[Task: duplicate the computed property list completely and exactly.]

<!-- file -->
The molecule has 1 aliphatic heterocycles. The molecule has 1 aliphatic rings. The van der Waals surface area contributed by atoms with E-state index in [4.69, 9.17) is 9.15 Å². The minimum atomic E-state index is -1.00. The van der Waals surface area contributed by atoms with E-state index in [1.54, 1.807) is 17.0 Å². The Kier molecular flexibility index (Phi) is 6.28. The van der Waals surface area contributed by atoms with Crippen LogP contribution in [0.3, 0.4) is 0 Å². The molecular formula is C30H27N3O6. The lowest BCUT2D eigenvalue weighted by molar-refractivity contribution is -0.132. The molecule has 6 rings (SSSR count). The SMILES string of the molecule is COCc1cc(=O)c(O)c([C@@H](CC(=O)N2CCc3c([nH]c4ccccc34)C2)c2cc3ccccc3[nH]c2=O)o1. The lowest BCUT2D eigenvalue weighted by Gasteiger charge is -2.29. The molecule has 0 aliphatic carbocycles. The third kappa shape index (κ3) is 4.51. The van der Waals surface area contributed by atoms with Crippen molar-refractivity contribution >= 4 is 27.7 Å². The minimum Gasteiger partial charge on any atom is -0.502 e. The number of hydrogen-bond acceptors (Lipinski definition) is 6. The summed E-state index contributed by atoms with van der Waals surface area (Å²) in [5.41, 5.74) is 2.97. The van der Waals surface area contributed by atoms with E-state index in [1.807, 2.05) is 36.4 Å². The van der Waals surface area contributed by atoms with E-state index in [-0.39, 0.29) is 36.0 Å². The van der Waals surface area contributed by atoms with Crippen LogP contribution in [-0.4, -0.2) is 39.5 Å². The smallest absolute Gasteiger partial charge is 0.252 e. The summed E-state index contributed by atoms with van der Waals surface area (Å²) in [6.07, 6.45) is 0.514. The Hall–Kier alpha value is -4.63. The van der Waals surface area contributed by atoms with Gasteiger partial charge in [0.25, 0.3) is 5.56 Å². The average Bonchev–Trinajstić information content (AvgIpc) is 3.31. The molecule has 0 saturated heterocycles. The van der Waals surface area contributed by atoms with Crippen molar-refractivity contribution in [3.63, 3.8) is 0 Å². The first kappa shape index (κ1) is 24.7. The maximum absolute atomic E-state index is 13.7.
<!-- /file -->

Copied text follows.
The molecule has 1 aliphatic heterocycles. The molecule has 1 aliphatic rings. The van der Waals surface area contributed by atoms with E-state index in [4.69, 9.17) is 9.15 Å². The minimum atomic E-state index is -1.00. The van der Waals surface area contributed by atoms with E-state index in [1.54, 1.807) is 17.0 Å². The Kier molecular flexibility index (Phi) is 6.28. The van der Waals surface area contributed by atoms with Crippen LogP contribution in [0.3, 0.4) is 0 Å². The molecular formula is C30H27N3O6. The lowest BCUT2D eigenvalue weighted by molar-refractivity contribution is -0.132. The molecule has 6 rings (SSSR count). The SMILES string of the molecule is COCc1cc(=O)c(O)c([C@@H](CC(=O)N2CCc3c([nH]c4ccccc34)C2)c2cc3ccccc3[nH]c2=O)o1. The lowest BCUT2D eigenvalue weighted by Gasteiger charge is -2.29. The molecule has 0 aliphatic carbocycles. The third kappa shape index (κ3) is 4.51. The van der Waals surface area contributed by atoms with Crippen molar-refractivity contribution >= 4 is 27.7 Å². The minimum Gasteiger partial charge on any atom is -0.502 e. The number of hydrogen-bond acceptors (Lipinski definition) is 6. The summed E-state index contributed by atoms with van der Waals surface area (Å²) in [5.41, 5.74) is 2.97. The van der Waals surface area contributed by atoms with E-state index in [1.807, 2.05) is 36.4 Å². The van der Waals surface area contributed by atoms with E-state index in [-0.39, 0.29) is 36.0 Å². The van der Waals surface area contributed by atoms with Crippen LogP contribution in [-0.4, -0.2) is 39.5 Å². The smallest absolute Gasteiger partial charge is 0.252 e. The summed E-state index contributed by atoms with van der Waals surface area (Å²) in [6.07, 6.45) is 0.514. The Hall–Kier alpha value is -4.63. The van der Waals surface area contributed by atoms with Gasteiger partial charge in [0.25, 0.3) is 5.56 Å². The average Bonchev–Trinajstić information content (AvgIpc) is 3.31. The molecule has 0 saturated heterocycles. The van der Waals surface area contributed by atoms with Crippen molar-refractivity contribution in [3.63, 3.8) is 0 Å². The first kappa shape index (κ1) is 24.7. The maximum absolute atomic E-state index is 13.7.